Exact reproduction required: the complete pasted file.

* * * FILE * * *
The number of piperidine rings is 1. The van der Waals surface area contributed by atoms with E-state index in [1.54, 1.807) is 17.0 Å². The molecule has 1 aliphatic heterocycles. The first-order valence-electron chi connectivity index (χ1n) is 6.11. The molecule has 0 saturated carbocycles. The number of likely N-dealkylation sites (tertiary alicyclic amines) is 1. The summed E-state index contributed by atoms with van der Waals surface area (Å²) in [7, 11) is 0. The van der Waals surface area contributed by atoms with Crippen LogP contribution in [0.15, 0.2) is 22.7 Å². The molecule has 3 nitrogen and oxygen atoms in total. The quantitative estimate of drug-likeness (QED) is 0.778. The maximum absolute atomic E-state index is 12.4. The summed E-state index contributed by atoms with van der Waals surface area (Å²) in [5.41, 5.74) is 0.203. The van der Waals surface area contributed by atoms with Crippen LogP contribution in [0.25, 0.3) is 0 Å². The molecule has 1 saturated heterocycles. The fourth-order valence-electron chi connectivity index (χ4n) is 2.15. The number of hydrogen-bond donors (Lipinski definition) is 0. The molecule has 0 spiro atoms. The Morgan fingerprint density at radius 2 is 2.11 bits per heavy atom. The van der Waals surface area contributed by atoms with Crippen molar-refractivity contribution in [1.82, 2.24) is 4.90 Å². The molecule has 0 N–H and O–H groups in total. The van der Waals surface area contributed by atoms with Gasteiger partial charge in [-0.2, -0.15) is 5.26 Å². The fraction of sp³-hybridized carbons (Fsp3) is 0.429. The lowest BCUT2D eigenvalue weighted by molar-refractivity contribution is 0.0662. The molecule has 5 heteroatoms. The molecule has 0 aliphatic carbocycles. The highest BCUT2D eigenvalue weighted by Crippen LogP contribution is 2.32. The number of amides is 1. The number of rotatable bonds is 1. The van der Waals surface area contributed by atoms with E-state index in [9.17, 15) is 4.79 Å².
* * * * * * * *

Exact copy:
The number of piperidine rings is 1. The van der Waals surface area contributed by atoms with E-state index in [1.54, 1.807) is 17.0 Å². The molecule has 1 aliphatic heterocycles. The first-order valence-electron chi connectivity index (χ1n) is 6.11. The molecule has 0 saturated carbocycles. The number of likely N-dealkylation sites (tertiary alicyclic amines) is 1. The summed E-state index contributed by atoms with van der Waals surface area (Å²) in [7, 11) is 0. The van der Waals surface area contributed by atoms with Crippen LogP contribution in [0.15, 0.2) is 22.7 Å². The molecule has 3 nitrogen and oxygen atoms in total. The quantitative estimate of drug-likeness (QED) is 0.778. The maximum absolute atomic E-state index is 12.4. The summed E-state index contributed by atoms with van der Waals surface area (Å²) in [5.41, 5.74) is 0.203. The van der Waals surface area contributed by atoms with Crippen LogP contribution in [0.25, 0.3) is 0 Å². The molecule has 1 saturated heterocycles. The fourth-order valence-electron chi connectivity index (χ4n) is 2.15. The number of hydrogen-bond donors (Lipinski definition) is 0. The molecule has 0 spiro atoms. The Morgan fingerprint density at radius 2 is 2.11 bits per heavy atom. The van der Waals surface area contributed by atoms with Crippen molar-refractivity contribution in [1.82, 2.24) is 4.90 Å². The molecule has 0 N–H and O–H groups in total. The van der Waals surface area contributed by atoms with Gasteiger partial charge in [-0.2, -0.15) is 5.26 Å². The fraction of sp³-hybridized carbons (Fsp3) is 0.429. The lowest BCUT2D eigenvalue weighted by molar-refractivity contribution is 0.0662. The molecule has 5 heteroatoms. The molecule has 0 aliphatic carbocycles. The highest BCUT2D eigenvalue weighted by Crippen LogP contribution is 2.32. The number of amides is 1. The number of rotatable bonds is 1. The van der Waals surface area contributed by atoms with E-state index in [9.17, 15) is 4.79 Å².